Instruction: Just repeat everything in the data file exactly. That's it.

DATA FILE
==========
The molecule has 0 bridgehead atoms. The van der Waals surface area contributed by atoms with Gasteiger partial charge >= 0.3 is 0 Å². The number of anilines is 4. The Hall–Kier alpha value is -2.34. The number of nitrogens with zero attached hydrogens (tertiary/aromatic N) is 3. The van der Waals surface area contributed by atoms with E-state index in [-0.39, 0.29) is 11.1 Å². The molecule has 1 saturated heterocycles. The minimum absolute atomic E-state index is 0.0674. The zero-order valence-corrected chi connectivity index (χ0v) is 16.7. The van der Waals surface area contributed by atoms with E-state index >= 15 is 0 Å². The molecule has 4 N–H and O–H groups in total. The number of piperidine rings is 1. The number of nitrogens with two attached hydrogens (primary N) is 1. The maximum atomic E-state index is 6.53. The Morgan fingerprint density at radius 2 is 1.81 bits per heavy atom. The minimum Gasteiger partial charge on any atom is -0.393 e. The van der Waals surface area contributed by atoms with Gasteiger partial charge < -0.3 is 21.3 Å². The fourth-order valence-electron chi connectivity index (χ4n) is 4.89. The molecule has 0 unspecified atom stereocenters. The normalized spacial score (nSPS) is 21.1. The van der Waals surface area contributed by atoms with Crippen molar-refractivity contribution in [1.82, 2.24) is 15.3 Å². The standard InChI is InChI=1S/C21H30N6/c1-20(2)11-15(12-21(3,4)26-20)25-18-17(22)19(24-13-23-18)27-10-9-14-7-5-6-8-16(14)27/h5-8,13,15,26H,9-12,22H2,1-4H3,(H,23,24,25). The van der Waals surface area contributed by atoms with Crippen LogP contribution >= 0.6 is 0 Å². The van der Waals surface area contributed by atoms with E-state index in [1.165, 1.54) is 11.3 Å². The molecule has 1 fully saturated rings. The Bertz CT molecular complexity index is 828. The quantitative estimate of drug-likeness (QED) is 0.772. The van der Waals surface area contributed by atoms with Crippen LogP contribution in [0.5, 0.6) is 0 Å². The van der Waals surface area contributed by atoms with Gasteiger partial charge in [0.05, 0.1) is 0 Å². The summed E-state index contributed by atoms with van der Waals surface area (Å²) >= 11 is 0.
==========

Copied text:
The molecule has 0 bridgehead atoms. The van der Waals surface area contributed by atoms with Gasteiger partial charge >= 0.3 is 0 Å². The number of anilines is 4. The Hall–Kier alpha value is -2.34. The number of nitrogens with zero attached hydrogens (tertiary/aromatic N) is 3. The van der Waals surface area contributed by atoms with E-state index in [-0.39, 0.29) is 11.1 Å². The molecule has 1 saturated heterocycles. The minimum absolute atomic E-state index is 0.0674. The zero-order valence-corrected chi connectivity index (χ0v) is 16.7. The van der Waals surface area contributed by atoms with E-state index >= 15 is 0 Å². The molecule has 4 N–H and O–H groups in total. The number of piperidine rings is 1. The number of nitrogens with two attached hydrogens (primary N) is 1. The maximum atomic E-state index is 6.53. The Morgan fingerprint density at radius 2 is 1.81 bits per heavy atom. The minimum Gasteiger partial charge on any atom is -0.393 e. The van der Waals surface area contributed by atoms with Gasteiger partial charge < -0.3 is 21.3 Å². The fourth-order valence-electron chi connectivity index (χ4n) is 4.89. The molecule has 0 unspecified atom stereocenters. The normalized spacial score (nSPS) is 21.1. The van der Waals surface area contributed by atoms with Crippen molar-refractivity contribution in [1.82, 2.24) is 15.3 Å². The standard InChI is InChI=1S/C21H30N6/c1-20(2)11-15(12-21(3,4)26-20)25-18-17(22)19(24-13-23-18)27-10-9-14-7-5-6-8-16(14)27/h5-8,13,15,26H,9-12,22H2,1-4H3,(H,23,24,25). The van der Waals surface area contributed by atoms with Crippen LogP contribution >= 0.6 is 0 Å². The van der Waals surface area contributed by atoms with E-state index in [1.165, 1.54) is 11.3 Å². The molecule has 1 fully saturated rings. The Bertz CT molecular complexity index is 828. The quantitative estimate of drug-likeness (QED) is 0.772. The van der Waals surface area contributed by atoms with Crippen LogP contribution in [0.5, 0.6) is 0 Å². The van der Waals surface area contributed by atoms with Gasteiger partial charge in [0.05, 0.1) is 0 Å². The summed E-state index contributed by atoms with van der Waals surface area (Å²) >= 11 is 0.